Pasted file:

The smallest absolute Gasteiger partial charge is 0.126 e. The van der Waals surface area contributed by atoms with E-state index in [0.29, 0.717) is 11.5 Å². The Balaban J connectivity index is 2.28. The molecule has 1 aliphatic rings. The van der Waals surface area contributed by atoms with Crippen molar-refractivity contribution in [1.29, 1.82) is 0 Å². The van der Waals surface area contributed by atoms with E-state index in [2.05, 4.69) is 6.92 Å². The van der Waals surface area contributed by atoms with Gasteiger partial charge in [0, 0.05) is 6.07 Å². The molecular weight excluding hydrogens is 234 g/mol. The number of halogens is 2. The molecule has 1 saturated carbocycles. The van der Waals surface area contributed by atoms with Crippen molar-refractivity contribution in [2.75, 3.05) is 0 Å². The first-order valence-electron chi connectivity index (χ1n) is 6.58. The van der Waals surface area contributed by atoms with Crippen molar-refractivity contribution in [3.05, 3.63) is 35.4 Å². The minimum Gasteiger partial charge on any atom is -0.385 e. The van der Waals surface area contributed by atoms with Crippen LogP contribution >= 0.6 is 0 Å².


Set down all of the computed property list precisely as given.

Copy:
The smallest absolute Gasteiger partial charge is 0.126 e. The van der Waals surface area contributed by atoms with E-state index in [0.29, 0.717) is 11.5 Å². The Balaban J connectivity index is 2.28. The molecule has 1 aliphatic rings. The van der Waals surface area contributed by atoms with Crippen molar-refractivity contribution in [1.29, 1.82) is 0 Å². The van der Waals surface area contributed by atoms with E-state index in [2.05, 4.69) is 6.92 Å². The van der Waals surface area contributed by atoms with Gasteiger partial charge in [0, 0.05) is 6.07 Å². The molecular weight excluding hydrogens is 234 g/mol. The number of halogens is 2. The molecule has 1 saturated carbocycles. The van der Waals surface area contributed by atoms with Crippen molar-refractivity contribution in [2.75, 3.05) is 0 Å². The first-order valence-electron chi connectivity index (χ1n) is 6.58. The van der Waals surface area contributed by atoms with Crippen molar-refractivity contribution in [3.05, 3.63) is 35.4 Å². The minimum Gasteiger partial charge on any atom is -0.385 e. The van der Waals surface area contributed by atoms with Crippen LogP contribution >= 0.6 is 0 Å².